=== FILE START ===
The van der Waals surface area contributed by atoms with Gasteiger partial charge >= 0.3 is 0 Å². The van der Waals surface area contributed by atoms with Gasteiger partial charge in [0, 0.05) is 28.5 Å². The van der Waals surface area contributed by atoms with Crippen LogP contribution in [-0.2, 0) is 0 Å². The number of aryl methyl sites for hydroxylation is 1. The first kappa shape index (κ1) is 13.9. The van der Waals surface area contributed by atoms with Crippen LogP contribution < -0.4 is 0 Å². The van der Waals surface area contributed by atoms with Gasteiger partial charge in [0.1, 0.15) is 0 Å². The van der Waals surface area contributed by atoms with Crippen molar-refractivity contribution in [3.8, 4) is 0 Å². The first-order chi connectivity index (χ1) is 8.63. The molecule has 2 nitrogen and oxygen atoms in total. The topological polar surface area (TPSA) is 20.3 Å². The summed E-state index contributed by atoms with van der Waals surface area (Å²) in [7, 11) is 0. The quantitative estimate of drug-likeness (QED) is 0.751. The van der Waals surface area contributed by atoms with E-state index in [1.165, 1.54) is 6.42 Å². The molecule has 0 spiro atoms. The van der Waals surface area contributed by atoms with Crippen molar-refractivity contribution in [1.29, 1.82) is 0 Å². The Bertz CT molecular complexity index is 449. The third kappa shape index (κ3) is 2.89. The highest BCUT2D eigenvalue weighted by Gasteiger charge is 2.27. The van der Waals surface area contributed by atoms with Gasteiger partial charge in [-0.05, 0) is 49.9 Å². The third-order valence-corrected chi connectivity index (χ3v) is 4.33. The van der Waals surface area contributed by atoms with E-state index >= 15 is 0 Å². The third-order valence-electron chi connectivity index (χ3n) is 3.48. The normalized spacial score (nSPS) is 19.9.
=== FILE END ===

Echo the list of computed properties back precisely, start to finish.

The van der Waals surface area contributed by atoms with Gasteiger partial charge >= 0.3 is 0 Å². The van der Waals surface area contributed by atoms with Gasteiger partial charge in [0, 0.05) is 28.5 Å². The van der Waals surface area contributed by atoms with Crippen LogP contribution in [-0.2, 0) is 0 Å². The number of aryl methyl sites for hydroxylation is 1. The first kappa shape index (κ1) is 13.9. The van der Waals surface area contributed by atoms with Crippen LogP contribution < -0.4 is 0 Å². The van der Waals surface area contributed by atoms with Gasteiger partial charge in [0.1, 0.15) is 0 Å². The van der Waals surface area contributed by atoms with Crippen molar-refractivity contribution in [3.8, 4) is 0 Å². The first-order chi connectivity index (χ1) is 8.63. The molecule has 2 nitrogen and oxygen atoms in total. The topological polar surface area (TPSA) is 20.3 Å². The summed E-state index contributed by atoms with van der Waals surface area (Å²) in [7, 11) is 0. The quantitative estimate of drug-likeness (QED) is 0.751. The van der Waals surface area contributed by atoms with E-state index in [1.165, 1.54) is 6.42 Å². The molecule has 0 spiro atoms. The van der Waals surface area contributed by atoms with Crippen molar-refractivity contribution in [1.29, 1.82) is 0 Å². The Bertz CT molecular complexity index is 449. The third kappa shape index (κ3) is 2.89. The highest BCUT2D eigenvalue weighted by Gasteiger charge is 2.27. The van der Waals surface area contributed by atoms with Gasteiger partial charge in [-0.05, 0) is 49.9 Å². The third-order valence-corrected chi connectivity index (χ3v) is 4.33. The van der Waals surface area contributed by atoms with E-state index >= 15 is 0 Å². The third-order valence-electron chi connectivity index (χ3n) is 3.48. The normalized spacial score (nSPS) is 19.9.